The result is “lighting” defined for every possible normal via a simple texture, and what’s really cool is that the result can easily approximate various painterly, sketchy or waxy surfaces. Since everything derives from a texture, it’s fast enough for realtime shaders and easy to change and edit.
Ok, so how do we get this result in realtime, and how do we get it in Mental Ray? Well, realtime requires a realtime shader. It’s easy to make a HLSL shader in Mental Mill without any shader programming expertise at all. Here’s an admittedly junky one for use in Maya, which works in Softimage as well.
But if you don’t want realtime display in your viewport, it’s just as simple to render litspheres in Mental Ray, regardless of what package you’re using. Just use the mipGrayBall shader, and feed it a “litsphere” texture. That’s it. Done.
So, while this topic didn’t prove to be a basis for a insightful tour through the rendertree, at least it’s cool in the sense that you just can’t get a more powerful shading tool any simpler than this. If you are looking for an interesting approach to NPR or “Painterly” rendering styles, you want to specifically mimic a sketchy or painterly style of a traditional artist, or you want a good realtime material to model with that has the same feel of lighting you get in mudbox, now you’re set. Enjoy.
I’m going to have to check out “Darktable,” a GNU-license photo management app similar to Lightroom and Aperture. It’s claim to fame (aside from being free) is it’s blazing fast performance thanks to GPU acceleration. If you like photography as much as me, and you are using a *nix OS, this is probably worth a look.
Well, another siggraph has come and gone. As I await my flight in LAX, I might as well post some initial thoughts. The journalists will cover the changes to products and the like, so I’ll focus on overall experience and impressions.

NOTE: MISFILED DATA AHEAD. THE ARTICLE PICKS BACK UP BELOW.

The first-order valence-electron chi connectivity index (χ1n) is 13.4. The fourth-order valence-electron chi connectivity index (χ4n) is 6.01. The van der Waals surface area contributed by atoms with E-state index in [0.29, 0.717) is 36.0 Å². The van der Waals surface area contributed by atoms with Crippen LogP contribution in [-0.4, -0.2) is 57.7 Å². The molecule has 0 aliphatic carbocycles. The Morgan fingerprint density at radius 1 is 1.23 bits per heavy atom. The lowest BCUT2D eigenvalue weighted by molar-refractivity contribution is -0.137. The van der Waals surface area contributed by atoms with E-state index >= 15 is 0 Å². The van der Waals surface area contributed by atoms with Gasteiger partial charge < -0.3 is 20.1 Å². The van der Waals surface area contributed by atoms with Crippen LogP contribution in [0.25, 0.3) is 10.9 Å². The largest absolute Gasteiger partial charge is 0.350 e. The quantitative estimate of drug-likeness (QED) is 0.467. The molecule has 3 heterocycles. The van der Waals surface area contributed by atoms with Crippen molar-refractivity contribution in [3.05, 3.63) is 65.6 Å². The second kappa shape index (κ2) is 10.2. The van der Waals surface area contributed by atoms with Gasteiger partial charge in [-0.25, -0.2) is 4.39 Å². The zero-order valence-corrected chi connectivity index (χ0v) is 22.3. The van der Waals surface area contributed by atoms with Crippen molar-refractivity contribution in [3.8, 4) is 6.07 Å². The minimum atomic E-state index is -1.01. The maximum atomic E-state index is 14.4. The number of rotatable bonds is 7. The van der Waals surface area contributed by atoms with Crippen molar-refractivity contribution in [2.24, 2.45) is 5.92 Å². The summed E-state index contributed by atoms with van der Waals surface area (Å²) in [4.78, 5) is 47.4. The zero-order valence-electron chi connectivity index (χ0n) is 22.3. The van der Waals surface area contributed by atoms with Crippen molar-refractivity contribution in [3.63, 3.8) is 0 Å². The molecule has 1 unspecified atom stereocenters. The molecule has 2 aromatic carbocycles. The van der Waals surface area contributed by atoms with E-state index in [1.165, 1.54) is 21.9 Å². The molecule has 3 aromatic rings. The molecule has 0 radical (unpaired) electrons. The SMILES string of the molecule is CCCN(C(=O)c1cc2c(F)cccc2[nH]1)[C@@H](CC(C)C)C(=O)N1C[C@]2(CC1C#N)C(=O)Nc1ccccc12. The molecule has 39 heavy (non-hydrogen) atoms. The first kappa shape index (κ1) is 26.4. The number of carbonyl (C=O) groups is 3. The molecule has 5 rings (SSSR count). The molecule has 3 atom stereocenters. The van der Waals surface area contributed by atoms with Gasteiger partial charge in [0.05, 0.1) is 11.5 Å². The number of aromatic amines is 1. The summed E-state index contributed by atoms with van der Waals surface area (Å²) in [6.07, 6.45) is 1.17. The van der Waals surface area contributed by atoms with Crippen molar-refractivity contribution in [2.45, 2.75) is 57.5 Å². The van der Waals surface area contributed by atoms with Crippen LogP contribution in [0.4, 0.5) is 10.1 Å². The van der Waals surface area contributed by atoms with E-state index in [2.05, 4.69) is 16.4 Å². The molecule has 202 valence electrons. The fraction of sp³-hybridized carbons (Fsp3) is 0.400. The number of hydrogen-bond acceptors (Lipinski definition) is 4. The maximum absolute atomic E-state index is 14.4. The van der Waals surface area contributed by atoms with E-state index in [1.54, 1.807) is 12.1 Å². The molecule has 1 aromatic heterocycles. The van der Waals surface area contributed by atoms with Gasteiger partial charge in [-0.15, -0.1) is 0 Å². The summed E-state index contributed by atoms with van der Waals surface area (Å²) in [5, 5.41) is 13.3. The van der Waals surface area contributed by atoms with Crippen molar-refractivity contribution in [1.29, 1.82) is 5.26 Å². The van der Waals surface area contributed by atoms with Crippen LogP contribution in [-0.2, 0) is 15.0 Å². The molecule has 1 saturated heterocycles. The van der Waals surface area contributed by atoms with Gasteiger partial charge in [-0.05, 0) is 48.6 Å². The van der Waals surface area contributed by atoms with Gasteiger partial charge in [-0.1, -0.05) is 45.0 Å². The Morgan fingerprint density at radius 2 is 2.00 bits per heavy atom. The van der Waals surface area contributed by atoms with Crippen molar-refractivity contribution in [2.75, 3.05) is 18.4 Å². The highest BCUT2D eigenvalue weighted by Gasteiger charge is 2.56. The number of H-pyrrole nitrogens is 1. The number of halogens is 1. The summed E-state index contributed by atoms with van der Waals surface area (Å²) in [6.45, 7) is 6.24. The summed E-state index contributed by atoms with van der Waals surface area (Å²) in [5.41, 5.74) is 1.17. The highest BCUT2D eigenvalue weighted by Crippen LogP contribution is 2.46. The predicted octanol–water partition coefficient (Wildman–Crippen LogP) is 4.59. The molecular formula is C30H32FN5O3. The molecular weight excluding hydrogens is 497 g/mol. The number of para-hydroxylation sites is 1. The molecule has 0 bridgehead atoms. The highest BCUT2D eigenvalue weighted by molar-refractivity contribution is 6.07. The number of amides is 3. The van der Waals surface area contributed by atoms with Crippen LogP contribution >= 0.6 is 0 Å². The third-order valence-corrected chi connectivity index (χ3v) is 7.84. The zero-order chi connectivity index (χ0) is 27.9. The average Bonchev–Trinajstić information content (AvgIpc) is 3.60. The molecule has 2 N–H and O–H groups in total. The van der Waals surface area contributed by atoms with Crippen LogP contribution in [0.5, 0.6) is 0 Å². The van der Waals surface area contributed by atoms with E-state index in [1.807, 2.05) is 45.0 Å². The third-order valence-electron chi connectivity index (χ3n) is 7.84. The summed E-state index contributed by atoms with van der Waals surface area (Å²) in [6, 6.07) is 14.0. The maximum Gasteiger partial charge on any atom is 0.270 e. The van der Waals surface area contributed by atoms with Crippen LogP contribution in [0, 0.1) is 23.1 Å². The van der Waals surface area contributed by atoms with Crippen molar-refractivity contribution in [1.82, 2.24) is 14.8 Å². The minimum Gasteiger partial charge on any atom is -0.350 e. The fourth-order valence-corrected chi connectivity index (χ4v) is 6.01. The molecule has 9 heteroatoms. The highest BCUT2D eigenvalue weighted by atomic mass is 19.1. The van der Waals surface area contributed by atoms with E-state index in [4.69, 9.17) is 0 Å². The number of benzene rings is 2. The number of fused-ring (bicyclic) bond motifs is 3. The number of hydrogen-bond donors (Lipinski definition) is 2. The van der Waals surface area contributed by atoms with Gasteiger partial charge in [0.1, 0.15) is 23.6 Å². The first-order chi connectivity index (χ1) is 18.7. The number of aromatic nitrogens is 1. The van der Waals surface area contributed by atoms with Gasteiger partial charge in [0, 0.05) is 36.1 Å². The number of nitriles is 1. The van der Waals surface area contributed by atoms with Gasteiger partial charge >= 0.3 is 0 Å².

First, the trivial… The weather was cool, which was a bit startling. And siggraph 2011 is going to be held in Canada. Wtf, we seem to have broken the long standing tradition of baking siggraph attendees in desert or tropical heat. Adding to the surreal feeling, the exhibits area was once again smaller, perhaps because Autodesk has consumed half the industry…
Speaking of Autodesk, this year their area was dominated by a pretty mediocre and endlessly repeating spiel about “virtual production” which basically tied together a hypothetical production workflow nobody actually uses but which gave them an overly polished way to show some basic new features of Maya and Mudbox. XSI and Max were, well, not really visible in the slightest. While I’m sure some lip service was given them, you sure couldn’t tell from a casual survey of their booth. And since there was no Softimage User Group event, siggraph pretty much was XSI free. Heck, lightwave was front and center by comparison. The only real mention of XSI was the announcement that it’s part of the basic bundle, phrased in such a way that ICE seemed like the only reason it was included at all. Thanks for the snub, Autodesk. I use Maya in production, sure, but frankly its showing its age, so why cram it down our throats when XSI is so robust?
(Edit – Some folks at autodesk disagree with my assessment. Sorry, but I watched demo people tweak the weighting of a character rigged in maya over and over on the big screen but didn’t see xsi anywhere. I know there is great work being done by the softimage folks – but marketing matters, and I’m reporting what I saw… which was that XSI was lacking visibility. That may step on taboos or be unmentionable in Autodesk circles. Tough.)